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Excitement and pride radiated the hallways of Dadeville Elementary School on Friday morning as faculty, administration and staff showed off the renovated facility with a ribbon cutting.

The modernized building has new ceilings, new bathrooms, a fresh coat of paint throughout, a state-of-the-art media center replacing the library and a high-end revamped cafeteria.

“This is a wonderful day for this school and community and I am thankful we could make it happen,” Tallapoosa County Schools superintendent Joe Windle said.

Community members turned out to tour the school and admire the work done. This project completion marks progress in Tallapoosa County Schools closing its facilities gap across the system.

“Thankful and excited are the two words that come to mind,” DES principal Rance Kirby said. “I feel like having a facility like this sets the stage for us to be great. It makes the kids want to learn more and the teachers want to teach more. It’s a building block for our future.”

Staff began unpacking boxes and settling into the building this week, and teachers have been decorating their classrooms and preparing for COVID-19 restrictions such as social distancing and mask wearing.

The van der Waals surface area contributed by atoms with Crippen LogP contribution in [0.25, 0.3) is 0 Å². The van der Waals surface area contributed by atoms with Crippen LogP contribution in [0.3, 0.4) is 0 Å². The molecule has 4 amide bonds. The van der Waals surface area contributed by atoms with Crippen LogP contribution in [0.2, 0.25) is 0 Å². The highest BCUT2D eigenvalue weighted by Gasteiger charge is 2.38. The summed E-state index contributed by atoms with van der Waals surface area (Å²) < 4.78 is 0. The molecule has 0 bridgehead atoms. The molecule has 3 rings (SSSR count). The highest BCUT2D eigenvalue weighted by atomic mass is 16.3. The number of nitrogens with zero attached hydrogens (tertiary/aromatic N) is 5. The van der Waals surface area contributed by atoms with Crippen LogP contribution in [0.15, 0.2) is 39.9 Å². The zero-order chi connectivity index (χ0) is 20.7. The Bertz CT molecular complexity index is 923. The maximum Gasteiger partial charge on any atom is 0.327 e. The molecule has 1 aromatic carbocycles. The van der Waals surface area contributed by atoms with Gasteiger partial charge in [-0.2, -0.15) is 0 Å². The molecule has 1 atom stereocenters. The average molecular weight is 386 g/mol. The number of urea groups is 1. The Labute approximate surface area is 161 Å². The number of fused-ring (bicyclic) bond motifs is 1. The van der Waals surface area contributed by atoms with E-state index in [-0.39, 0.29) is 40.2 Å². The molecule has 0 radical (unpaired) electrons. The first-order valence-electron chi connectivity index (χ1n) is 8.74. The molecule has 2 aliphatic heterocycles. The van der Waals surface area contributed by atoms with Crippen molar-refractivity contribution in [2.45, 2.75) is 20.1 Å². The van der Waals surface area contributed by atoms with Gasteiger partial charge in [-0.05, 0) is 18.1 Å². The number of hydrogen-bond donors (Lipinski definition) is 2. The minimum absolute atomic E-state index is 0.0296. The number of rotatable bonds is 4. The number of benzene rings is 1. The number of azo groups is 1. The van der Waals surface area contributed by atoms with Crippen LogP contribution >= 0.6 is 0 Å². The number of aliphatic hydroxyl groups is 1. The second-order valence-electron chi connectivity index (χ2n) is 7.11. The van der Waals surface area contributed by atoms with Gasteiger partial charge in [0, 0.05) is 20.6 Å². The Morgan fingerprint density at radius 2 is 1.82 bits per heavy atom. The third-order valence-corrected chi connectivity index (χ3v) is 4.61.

“This is a win for parents, students, teachers and stakeholders,” incoming superintendent Ray Porter said. “I couldn’t be more overjoyed.”

Porter said that lunchroom was the same one he ate in as a third-grader so to see this transformation is surreal.

“To see it transformed into something so metropolitan is just unbelievable,” Porter said. “Dadeville deserves this.”

Two years ago, Tallapoosa County Schools commissioned the architectural firm Goodwin, Mills and Cawood to conduct a facilities assessment at all its campuses. 

“The completion of this project addresses one of the priority needs identified in the assessment,” Windle said. “This renovation was funded from revenue generated by the one-penny sales tax passed for education by the Tallapoosa County Commission in May 2015 and amended in August 2019 for 30 years.”

Tallapoosa County Schools borrowed $25 million for 25 years at 1.96% interest — an incredibly low rate according to Windle.

“With over $21 million in currently ongoing projects, we have a little over $3 million left to address priority needs identified in the facilities assessment,” Windle said. “As always, we will address the pros and cons of the next project and make a recommendation to the board of education later this year.” 

Amy Passaretti is a staff writer with the Alexander City Outlook.